When you go outside or go to other public places such as a bank or a mall, have you automatically given up your Fourth Amendment rights and consented to a search? When it comes to tracking you via facial recognition technology, what if the government or other law enforcement were to use that argument, that by simply being in a place where there are security cameras, you waived your Fourth Amendment rights and consented to a search?
The FBI and DOD sponsored a legal series about the U.S. government using facial recognition; the latest forum was titled "Striking the Balance - A Government Approach to Facial Recognition Privacy and Civil Liberties." Whenever the word 'balance' is used, privacy and civil liberties are usually about to be kicked in the name of 'security.' When it comes to surveillance via facial recognition technology, federal law enforcement, intelligence personnel and national security agencies are looking into the "gaps in legal/policy authority that may result in privacy and civil liberties vulnerabilities if left unaddressed."
The Future of Privacy Forum (FPF) Senior Fellow Peter Swire, also a law professor at Ohio State University, spoke about "Facial Recognition by the Government: Privacy and Civil Liberties Issues." Since using "one's facial image, with or without knowledge or consent," can identify and be used to track a person "an inherent tension exists between privacy and facial recognition." The forum was to "examine where the appropriate balance lies between crime and terrorism prevention using facial recognition and robust privacy safeguards." Swire started with two different perspectives about facial recognition, according to FPF.
1) It has always been legal to observe people in public, and facial recognition technology is simply making this easier.
2) Facial recognition technology allows an unprecedented ability to surveil and track people, and this information could be stored indefinitely and correlated with other personal information.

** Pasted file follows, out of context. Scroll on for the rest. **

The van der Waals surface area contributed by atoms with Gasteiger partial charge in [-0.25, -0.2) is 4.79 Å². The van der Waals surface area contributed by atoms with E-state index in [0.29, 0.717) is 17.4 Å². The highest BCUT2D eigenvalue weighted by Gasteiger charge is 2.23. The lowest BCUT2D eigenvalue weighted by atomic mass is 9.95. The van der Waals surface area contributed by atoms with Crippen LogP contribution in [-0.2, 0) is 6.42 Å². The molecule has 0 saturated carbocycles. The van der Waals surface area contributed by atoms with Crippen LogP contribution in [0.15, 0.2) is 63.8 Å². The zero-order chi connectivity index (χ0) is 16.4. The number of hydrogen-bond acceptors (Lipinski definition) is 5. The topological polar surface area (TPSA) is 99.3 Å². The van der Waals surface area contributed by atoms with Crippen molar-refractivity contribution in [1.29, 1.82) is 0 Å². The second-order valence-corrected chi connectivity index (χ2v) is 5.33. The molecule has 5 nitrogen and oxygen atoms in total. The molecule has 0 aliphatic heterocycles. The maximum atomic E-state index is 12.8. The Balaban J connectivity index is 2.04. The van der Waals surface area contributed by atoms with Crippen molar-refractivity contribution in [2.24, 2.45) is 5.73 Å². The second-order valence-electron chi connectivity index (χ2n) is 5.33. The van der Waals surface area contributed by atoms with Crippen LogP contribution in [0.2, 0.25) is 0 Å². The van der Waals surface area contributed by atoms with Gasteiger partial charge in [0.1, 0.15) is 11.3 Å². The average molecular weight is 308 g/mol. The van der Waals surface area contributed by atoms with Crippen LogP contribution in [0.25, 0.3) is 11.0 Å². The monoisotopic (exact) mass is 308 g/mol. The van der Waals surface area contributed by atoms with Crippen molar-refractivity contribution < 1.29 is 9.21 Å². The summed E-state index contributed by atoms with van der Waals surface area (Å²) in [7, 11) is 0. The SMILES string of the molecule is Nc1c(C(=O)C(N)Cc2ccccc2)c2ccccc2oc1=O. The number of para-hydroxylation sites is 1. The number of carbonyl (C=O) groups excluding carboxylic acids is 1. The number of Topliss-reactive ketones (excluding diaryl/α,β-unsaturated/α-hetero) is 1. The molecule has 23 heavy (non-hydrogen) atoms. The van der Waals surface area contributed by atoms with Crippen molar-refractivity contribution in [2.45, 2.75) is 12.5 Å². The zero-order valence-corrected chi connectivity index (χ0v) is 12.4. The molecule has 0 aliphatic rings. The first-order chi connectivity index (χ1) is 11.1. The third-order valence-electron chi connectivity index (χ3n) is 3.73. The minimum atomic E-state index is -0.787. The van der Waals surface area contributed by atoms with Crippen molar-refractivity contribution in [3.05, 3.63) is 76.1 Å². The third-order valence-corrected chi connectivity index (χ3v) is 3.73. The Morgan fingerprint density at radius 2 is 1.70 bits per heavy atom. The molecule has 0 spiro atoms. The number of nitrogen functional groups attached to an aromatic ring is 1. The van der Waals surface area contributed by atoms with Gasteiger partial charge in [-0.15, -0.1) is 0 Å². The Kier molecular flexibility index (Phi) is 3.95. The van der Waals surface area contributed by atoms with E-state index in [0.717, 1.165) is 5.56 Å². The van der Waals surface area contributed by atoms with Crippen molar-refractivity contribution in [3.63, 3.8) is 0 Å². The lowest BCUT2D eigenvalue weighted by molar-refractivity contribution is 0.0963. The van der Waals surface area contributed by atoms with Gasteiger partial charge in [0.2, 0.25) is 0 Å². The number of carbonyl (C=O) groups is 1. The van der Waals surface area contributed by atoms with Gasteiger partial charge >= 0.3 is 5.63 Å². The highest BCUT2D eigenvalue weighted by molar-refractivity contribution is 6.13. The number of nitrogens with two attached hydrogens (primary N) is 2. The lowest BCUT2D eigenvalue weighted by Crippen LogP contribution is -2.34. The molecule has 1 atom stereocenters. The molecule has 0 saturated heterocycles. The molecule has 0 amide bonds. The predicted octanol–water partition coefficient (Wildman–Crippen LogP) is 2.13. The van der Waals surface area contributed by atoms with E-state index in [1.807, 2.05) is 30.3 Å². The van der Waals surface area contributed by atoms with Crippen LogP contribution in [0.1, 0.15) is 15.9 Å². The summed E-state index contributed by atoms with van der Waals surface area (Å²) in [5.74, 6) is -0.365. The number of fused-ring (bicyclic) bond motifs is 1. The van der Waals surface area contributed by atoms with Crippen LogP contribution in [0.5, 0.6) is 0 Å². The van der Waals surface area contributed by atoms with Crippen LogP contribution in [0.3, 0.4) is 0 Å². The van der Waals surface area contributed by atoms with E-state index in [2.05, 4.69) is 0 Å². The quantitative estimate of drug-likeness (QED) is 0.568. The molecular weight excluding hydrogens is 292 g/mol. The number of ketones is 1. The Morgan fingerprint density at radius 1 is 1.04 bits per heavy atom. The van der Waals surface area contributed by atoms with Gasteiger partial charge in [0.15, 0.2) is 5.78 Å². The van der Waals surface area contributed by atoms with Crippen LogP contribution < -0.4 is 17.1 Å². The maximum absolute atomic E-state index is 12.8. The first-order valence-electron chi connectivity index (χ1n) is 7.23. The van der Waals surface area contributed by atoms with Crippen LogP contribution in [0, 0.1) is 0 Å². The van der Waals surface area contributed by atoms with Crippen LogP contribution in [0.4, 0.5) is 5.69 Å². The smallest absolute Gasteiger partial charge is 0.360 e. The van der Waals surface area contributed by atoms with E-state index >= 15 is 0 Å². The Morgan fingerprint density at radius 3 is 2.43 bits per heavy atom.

Although "observing a person in public has traditionally not required a warrant," Professor Swire pointed out Fourth Amendment rights figure heavily into the constitutional issues impacting facial recognition tracking. Swire said the Supreme Court's GPS tracking decision "may dramatically impact privacy by requiring law enforcement agents to obtain a warrant to conduct surveillance on suspects in public, something law enforcement has never had to do. However, the fourth amendment contains a consent exception; if an individual consents to a search, a warrant is not required. Professor Swire pointed out that some might argue that individuals consent to going outside or to other public places (i.e. a bank or mall) where security cameras are present."
When the U.S. Supreme Court ruled on U.S. vs. Jones GPS tracking, Justice Sotomayor made a strong case for updating our Fourth Amendment laws to protect privacy in this digital age. Sotomayor, in discussing GPS tracking, wrote, "by making available at a relatively low cost such a substantial quantum of intimate information about any person whom the Government, in its unfettered discretion, chooses to track-may 'alter the relationship between citizen and government in a way that is inimical to democratic society'."
Professor Swire referenced Justice Sotomayor's worries "that constant surveillance by the government could chill free speech and free association." Constant biometric surveillance such as facial recognition technology may also "lead to discrimination." Just because something is legal does not mean it should be done, he advised the government. How should intelligence agencies "determine whether or not a surveillance program is a good idea?" Swire suggested using the New York Times test: "if the program was detailed on the front page of the New York Times, would the public reaction be negative or positive?"